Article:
"If I wasn't the mayor I'd have had to work my way up the ranks, up from cutting strawberries," Silvestrini said of his pancake duty, quickly adding he was "proud to be mayor of a cool city" and a featured figure in an event the Lions Club has sponsored for 60 some-odd years.
"This is a really good neighborhood thing," he added, reflecting the fact that Millcreek's population includes plenty of longtime residents, including "kids who came back to live in the neighborhood where they grew up," but also scores of newcomers.
One of the latter was Liz Winfield, a physician's assistant at St. Mark's Hospital who just bought a home on Evergreen Avenue. Her driveway provided a prime spot for grandsons Legend and Atlas Burkman, ages 4½ and 2, respectively, to chase frantically after candies tossed by neighborhood kids riding by on bikes or in wagons, all festooned in red, white and blue.
"Holy Moly, look at all that candy," Legend exclaimed while he dumped a handful of taffy pieces into a bag next to his mom, Brandy, while grandma chased Atlas and his fast-moving little legs down the street as he chugged after a loose Tootsie Roll.
The Burkman boys were part of a sizable crowd of little kids, backed by parents and many grandparents, who packed both sides of picturesque Evergreen Avenue for the parade's five-block run from the East Mill Creek 1st LDS ward to the park.
With triple-digit temperatures looming, about two dozen young girls from the Artistic Endeavors Dance club warmed up in the church's morning shade as motorcycle cops from the Unified Police Department weaved back and forth down the road, sirens blaring, to get the parade rolling at 9 a.m.
Once they were moving, UPD Officer Bettina Allen got a flotilla of bicycle riders ready to move from their parking lot staging area into the street. "Let's go bikes," she encouraged, waving her arm in a circle to signify go, go, go.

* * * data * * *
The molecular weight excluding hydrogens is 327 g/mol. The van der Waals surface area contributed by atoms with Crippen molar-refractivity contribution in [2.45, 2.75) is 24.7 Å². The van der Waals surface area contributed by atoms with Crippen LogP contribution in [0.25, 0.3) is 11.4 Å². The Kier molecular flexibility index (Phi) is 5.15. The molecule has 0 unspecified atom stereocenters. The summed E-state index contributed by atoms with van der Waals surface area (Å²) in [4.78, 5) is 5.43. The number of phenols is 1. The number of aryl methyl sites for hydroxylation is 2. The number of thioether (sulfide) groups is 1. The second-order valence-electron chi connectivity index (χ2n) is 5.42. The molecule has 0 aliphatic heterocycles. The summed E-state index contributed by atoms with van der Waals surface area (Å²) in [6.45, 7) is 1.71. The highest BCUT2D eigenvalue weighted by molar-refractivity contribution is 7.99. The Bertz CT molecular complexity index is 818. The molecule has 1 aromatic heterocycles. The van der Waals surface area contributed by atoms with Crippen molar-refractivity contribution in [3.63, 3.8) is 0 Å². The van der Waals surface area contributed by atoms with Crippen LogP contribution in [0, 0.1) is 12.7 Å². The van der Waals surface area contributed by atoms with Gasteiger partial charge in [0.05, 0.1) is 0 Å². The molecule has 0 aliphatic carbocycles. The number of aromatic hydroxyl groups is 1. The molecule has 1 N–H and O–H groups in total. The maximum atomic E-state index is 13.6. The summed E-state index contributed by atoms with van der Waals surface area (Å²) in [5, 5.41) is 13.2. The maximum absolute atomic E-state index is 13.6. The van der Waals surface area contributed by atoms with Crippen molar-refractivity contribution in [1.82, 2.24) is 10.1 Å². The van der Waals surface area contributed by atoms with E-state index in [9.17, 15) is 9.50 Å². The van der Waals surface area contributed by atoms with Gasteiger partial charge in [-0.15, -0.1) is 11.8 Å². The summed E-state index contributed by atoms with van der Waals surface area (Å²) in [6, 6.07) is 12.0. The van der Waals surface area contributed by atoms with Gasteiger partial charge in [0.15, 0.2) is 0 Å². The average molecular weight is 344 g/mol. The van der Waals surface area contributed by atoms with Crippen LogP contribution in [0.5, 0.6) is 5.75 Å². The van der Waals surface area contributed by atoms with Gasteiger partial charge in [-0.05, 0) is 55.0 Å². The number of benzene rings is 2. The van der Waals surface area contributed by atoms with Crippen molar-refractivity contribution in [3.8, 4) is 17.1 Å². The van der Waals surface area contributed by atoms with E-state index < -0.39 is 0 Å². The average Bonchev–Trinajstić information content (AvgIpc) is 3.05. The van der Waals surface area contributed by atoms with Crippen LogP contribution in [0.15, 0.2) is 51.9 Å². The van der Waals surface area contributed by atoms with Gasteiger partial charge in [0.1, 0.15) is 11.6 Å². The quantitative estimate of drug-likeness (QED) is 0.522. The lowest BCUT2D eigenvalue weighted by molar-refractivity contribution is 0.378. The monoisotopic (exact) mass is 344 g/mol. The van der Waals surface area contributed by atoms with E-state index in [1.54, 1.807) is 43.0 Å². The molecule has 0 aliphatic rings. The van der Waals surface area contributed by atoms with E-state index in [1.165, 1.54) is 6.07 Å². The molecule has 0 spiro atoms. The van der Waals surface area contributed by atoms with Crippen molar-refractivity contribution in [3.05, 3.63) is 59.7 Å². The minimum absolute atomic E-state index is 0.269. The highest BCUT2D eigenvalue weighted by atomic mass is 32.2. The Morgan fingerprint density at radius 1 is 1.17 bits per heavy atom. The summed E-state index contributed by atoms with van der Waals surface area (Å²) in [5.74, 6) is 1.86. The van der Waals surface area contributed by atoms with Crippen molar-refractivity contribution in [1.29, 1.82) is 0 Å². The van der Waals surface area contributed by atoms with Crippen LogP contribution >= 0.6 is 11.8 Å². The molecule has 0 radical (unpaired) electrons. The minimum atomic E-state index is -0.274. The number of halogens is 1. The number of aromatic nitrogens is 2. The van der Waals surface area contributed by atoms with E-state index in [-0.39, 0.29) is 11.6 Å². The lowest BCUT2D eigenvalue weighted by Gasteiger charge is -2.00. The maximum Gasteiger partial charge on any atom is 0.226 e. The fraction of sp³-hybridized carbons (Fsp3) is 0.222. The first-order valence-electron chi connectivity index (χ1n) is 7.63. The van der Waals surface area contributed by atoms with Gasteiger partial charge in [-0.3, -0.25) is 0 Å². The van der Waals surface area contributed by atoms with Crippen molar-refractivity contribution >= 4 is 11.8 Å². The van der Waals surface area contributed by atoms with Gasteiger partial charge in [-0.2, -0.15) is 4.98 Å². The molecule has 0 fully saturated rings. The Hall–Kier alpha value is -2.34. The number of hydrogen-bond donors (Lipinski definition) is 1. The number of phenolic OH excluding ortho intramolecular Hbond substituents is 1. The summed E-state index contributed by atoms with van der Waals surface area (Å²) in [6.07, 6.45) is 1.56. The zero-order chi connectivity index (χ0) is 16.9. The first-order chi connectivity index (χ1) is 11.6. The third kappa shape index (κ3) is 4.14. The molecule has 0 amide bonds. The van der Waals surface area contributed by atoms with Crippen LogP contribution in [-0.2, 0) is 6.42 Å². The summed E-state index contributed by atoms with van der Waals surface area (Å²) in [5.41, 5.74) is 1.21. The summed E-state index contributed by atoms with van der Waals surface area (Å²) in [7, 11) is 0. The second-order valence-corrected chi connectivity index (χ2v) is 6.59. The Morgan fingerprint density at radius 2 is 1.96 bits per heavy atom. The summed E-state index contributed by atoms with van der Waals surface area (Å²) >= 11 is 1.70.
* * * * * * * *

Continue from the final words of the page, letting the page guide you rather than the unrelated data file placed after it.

After spending much of her work time dealing with society's more challenging individuals, Allen loves this duty.
"You get to see the best this community has to offer," said the 16-year veteran in the Millcreek precinct. "It's so good to see people having fun with each other. That's a nice break from the street grind. And we get to smile. What could be better than that?"
Smiles abounded Tuesday, for a variety of reasons.
Summer Greaves made a couple of dozen folks happy when she pulled cold Diet Coke cans from her wagon and handed them out to thirsty observers along the increasingly toasty parade route.
Deborah Van Wagoner's grin extended the width of her face while trying to get her 11-month-old granddaughter, Charlotte, to look at the camera while going back and forth in a baby swing at the park.
Life's simple pleasures are the best, she said, and that's why the Millcreek 4th is so appealing. "I love the small-town feel of it. It's not your big, glitzy parade or anything. It's just fun."
That's the way it's been in Millcreek, and that's the way it's going to be, said Lee Ann Hansen, an incorporation advocate and a judge in this year's parade.
"This event is symbolic," she said, "that as a city we have continued our traditions. That's what people wanted for our city and that's what we intend to do. This is a good continuation of our identity."